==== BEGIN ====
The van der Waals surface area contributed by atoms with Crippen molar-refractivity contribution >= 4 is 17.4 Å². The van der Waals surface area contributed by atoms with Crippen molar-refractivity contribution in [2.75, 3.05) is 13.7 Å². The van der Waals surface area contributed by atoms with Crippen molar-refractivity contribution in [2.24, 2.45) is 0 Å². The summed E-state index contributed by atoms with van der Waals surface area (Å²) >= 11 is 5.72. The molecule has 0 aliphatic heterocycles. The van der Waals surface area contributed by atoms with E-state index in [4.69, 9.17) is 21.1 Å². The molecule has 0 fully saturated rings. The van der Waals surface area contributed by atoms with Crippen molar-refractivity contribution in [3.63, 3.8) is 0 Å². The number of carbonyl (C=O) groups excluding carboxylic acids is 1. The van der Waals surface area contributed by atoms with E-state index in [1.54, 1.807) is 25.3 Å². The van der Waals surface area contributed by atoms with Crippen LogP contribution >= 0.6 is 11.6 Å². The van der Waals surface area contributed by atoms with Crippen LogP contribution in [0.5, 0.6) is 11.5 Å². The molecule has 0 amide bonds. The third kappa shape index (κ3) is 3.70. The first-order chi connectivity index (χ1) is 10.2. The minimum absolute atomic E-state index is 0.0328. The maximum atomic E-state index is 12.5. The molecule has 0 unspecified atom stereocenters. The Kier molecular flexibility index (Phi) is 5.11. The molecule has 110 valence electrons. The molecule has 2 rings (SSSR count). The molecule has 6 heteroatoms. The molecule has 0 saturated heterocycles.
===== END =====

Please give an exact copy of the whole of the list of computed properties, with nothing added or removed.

The van der Waals surface area contributed by atoms with Crippen molar-refractivity contribution >= 4 is 17.4 Å². The van der Waals surface area contributed by atoms with Crippen molar-refractivity contribution in [2.75, 3.05) is 13.7 Å². The van der Waals surface area contributed by atoms with Crippen molar-refractivity contribution in [2.24, 2.45) is 0 Å². The summed E-state index contributed by atoms with van der Waals surface area (Å²) >= 11 is 5.72. The molecule has 0 aliphatic heterocycles. The van der Waals surface area contributed by atoms with E-state index in [4.69, 9.17) is 21.1 Å². The molecule has 0 fully saturated rings. The van der Waals surface area contributed by atoms with Crippen molar-refractivity contribution in [3.63, 3.8) is 0 Å². The number of carbonyl (C=O) groups excluding carboxylic acids is 1. The van der Waals surface area contributed by atoms with E-state index in [1.54, 1.807) is 25.3 Å². The van der Waals surface area contributed by atoms with Crippen LogP contribution >= 0.6 is 11.6 Å². The van der Waals surface area contributed by atoms with Crippen LogP contribution in [0.5, 0.6) is 11.5 Å². The molecule has 0 amide bonds. The third kappa shape index (κ3) is 3.70. The first-order chi connectivity index (χ1) is 10.2. The minimum absolute atomic E-state index is 0.0328. The maximum atomic E-state index is 12.5. The molecule has 0 unspecified atom stereocenters. The Kier molecular flexibility index (Phi) is 5.11. The molecule has 110 valence electrons. The molecule has 2 rings (SSSR count). The molecule has 6 heteroatoms. The molecule has 0 saturated heterocycles.